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Since discussions about programming languages may lead to bashing and flaming, please try to remain objective and refrain from comments that are of questionable or confrontational nature. This thread is for programming tips, don't ask people to do your homework or such.
Last edited by Miyagi; November 20, 2012 at 05:14 PM.
After learning a bit more of PHP and knowing it's based on Java I'm wondering what is the real difference between languages if the logic is basically the same with slightly different syntaxis.
AFAIK PHP is based on Perl, these two languages, Java and some other languages have similar language constructs though. Many programming languages can accomplish the same task in one way or another but there're situations where a language is better suited than others. For example, in situations where there're lots of complex calculations and speed is essential, C is certainly a better choice than PHP which is used on servers to generate web pages and display information from a database. Community support and external libraries also play an important role, if somebody has already done what you need, there's no point in spending your time to reinvent the wheel. More often than not, people face situations where they need to choose another language which deals with the problem in hand in a much simpler way.
What is Perl? Should I know it?
And lately I've been using PHP in my work. I want to say it's reliable, but I actually feel that works only for specific stuff and the structure of the code itself is a bit messy.
Although it's really fun to see all the variables a site has :P
I've never used Perl but as far as I can tell, it's mostly used to write CGI scripts on servers and connect different applications who, under normal circumstances, can't interoperate. Even though many websites still use Perl and it's a popular programming language, PHP seems to be the golden standard nowadays and I guess you don't need to learn it unless you face a problem you can't solve with PHP, which I doubt.
Lately, I have been reading and trying to learn some conceptual stuff for database systems. I wonder if I will ever be able to get down to the practical side of the work.
Same could apply to my Java learning process. Since I'm studying on my own, it feels as if something is way off without applying what I read to achieve something.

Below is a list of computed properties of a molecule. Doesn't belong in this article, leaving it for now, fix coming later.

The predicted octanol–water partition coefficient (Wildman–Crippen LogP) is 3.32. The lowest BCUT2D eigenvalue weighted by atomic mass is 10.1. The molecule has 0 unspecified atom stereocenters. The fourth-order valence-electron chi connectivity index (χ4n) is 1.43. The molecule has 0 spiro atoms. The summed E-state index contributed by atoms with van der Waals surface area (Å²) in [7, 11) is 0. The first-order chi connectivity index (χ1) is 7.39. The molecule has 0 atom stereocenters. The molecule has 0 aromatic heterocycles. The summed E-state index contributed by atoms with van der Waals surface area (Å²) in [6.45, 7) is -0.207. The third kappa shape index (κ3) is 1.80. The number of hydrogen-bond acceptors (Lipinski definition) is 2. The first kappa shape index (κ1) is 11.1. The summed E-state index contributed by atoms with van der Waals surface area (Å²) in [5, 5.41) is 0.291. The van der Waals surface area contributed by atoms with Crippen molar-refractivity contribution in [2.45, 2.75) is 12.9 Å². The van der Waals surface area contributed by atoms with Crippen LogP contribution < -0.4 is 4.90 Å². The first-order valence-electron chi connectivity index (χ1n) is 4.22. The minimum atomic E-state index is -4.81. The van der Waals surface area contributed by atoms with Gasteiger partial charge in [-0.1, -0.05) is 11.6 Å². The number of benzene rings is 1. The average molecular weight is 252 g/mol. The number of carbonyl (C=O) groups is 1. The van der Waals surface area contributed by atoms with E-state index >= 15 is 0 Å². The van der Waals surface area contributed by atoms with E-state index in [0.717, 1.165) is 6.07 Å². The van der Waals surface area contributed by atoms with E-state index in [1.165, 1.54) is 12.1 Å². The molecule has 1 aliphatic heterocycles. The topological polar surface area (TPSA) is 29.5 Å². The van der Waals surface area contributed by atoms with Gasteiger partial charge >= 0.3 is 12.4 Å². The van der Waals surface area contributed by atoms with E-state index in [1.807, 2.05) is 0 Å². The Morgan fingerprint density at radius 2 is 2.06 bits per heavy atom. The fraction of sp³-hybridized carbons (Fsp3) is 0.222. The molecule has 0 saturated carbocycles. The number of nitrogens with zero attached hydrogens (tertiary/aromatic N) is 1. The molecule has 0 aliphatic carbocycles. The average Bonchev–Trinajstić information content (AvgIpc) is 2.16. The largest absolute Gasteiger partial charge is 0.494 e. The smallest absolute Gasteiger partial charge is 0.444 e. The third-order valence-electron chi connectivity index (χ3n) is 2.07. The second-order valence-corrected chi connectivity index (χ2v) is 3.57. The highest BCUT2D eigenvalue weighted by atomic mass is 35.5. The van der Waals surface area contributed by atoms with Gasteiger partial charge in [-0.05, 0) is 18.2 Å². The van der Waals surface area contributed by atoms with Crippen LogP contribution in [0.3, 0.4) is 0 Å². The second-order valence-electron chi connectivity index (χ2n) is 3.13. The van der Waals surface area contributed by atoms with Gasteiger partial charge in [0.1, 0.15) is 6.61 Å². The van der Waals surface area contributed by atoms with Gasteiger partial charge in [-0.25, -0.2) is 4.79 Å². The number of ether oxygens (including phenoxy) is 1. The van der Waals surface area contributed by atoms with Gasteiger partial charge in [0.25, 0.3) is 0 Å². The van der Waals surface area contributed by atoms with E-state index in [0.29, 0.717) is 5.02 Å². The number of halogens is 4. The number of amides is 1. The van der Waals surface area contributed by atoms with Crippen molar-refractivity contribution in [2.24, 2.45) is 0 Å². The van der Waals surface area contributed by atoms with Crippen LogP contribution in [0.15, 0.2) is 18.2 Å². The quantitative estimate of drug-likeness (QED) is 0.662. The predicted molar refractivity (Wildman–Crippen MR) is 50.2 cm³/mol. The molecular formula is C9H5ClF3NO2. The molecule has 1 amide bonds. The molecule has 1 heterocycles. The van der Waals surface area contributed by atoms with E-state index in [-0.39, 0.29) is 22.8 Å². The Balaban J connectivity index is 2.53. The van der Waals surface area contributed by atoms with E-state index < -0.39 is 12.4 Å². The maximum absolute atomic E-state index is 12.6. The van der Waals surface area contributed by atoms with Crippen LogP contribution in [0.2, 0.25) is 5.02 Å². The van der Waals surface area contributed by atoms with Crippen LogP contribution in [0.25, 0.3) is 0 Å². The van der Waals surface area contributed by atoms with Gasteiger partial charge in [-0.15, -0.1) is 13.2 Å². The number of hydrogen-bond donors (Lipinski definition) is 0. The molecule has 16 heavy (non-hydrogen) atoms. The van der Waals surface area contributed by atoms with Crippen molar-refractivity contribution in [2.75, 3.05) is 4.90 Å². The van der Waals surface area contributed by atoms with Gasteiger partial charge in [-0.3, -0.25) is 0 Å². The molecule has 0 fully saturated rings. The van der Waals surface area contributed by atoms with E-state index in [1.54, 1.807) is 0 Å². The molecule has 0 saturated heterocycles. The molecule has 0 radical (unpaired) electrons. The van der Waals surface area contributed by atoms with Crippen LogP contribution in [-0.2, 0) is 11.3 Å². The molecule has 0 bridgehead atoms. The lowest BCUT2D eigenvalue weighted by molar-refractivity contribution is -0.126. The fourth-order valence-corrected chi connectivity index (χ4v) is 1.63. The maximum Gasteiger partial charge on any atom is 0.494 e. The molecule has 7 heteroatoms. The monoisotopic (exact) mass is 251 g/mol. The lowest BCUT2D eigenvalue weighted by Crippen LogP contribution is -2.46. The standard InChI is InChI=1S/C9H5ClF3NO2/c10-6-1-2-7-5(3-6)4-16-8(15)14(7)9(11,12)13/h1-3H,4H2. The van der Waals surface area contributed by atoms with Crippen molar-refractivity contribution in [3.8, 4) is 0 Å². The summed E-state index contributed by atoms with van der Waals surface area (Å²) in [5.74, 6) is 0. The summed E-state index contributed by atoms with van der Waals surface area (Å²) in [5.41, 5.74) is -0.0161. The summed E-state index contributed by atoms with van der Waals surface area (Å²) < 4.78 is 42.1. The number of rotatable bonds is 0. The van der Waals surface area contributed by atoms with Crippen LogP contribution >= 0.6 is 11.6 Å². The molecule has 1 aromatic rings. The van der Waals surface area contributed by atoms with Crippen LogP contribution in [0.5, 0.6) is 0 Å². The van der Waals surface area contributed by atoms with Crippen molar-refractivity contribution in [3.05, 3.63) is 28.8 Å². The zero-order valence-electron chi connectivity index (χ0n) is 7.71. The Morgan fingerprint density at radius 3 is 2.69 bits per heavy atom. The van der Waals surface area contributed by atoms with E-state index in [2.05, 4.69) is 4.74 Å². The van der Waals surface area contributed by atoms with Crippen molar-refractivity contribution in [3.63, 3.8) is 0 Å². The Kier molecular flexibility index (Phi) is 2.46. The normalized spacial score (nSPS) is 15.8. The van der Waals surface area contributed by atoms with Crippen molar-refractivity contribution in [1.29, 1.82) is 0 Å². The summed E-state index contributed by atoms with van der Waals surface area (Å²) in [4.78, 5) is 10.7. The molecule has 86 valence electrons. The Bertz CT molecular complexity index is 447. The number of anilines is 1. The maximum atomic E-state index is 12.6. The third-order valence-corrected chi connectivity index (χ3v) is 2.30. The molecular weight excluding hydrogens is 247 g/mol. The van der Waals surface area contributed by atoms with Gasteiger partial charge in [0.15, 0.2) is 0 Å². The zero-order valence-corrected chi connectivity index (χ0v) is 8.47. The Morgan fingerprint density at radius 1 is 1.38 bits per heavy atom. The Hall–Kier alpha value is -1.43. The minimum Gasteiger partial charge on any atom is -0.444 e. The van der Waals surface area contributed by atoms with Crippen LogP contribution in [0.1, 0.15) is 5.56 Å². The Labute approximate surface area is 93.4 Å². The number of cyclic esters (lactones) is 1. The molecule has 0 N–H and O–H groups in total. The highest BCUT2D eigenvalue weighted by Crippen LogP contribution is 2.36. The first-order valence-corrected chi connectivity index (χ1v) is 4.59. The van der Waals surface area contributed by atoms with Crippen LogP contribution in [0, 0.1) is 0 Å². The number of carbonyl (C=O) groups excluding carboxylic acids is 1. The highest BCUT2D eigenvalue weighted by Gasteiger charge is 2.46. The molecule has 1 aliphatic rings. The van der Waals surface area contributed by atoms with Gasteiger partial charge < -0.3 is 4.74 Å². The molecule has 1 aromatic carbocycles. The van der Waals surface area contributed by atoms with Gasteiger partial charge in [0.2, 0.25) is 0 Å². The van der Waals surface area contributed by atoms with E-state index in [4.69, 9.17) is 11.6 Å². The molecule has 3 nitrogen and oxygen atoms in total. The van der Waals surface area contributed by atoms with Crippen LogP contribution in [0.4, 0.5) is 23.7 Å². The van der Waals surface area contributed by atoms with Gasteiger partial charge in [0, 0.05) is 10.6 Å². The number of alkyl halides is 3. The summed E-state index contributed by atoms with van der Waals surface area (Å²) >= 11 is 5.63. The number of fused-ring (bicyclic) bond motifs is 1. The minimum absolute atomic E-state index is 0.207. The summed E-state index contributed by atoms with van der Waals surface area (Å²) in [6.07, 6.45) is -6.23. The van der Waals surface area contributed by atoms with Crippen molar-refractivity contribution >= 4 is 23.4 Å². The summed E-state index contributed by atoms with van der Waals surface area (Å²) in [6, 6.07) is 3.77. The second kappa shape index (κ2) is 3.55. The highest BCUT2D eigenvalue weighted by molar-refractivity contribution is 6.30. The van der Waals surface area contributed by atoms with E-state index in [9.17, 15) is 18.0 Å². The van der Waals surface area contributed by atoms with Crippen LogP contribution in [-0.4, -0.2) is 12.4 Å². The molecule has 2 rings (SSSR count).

Any ideas about what I could do? Are there any recommendable books or any other sources of that kind for this specific surpose?
What you are asking about is basically a textbook lol.... Not sure of where you are at but you can usually find cheap textbooks on amazon which would do what you want (cheap ones could go as low as 5 dollars or so), just search database design. I don't know any specific online sites for this.
Yeah, but textbooks generally give very abstract level practice. At least, the one I own is pretty much that way.
I guess I will need to go deeper into the book and see if that will be of help in the latter stages.
Well, database design is in itself very abstract... One you have a project and you have to actually design an efficient database you get some perspective on the whole thing. have you gotten to SQL yet?
I have had some sort of SQL experience before. Not very detailed by any means, but I had a basic grasp of the queries in general via a school project work, though it has been quite some time since then, so, I picked up the subject as a whole, hoping to reach that stage after I cover the topics that may serve as a basis.
Basically, I might prepare a simple HTML file with a database work in background to practice it a bit, I assume. I think it may help me make progress with Java in synchronized fashion.
I'm learning a bit, and so far I tend to prefer JQuery for effects and PHP to interact directly with MySQL. I don't know, seems more fluid. And you can go all the way without ever touching directly the tables. :P
And my little experience before any book Internet is a more reliable source to learn.
...Silly question, Miyagi: What this site uses to handle a forum? What kind of code is required? I'm assuming it's also tables, but I guess they're more complex. Can we peek a bit into the code? It would be cool!
vBulletin is proprietary software, so it's not possible to post the source code but it's indeed complex stuff with many tables and classes. You can check out phpBB to see what a forum software is like, they also have a demo on their site, you can download the source code and play with the demo to see what the code does.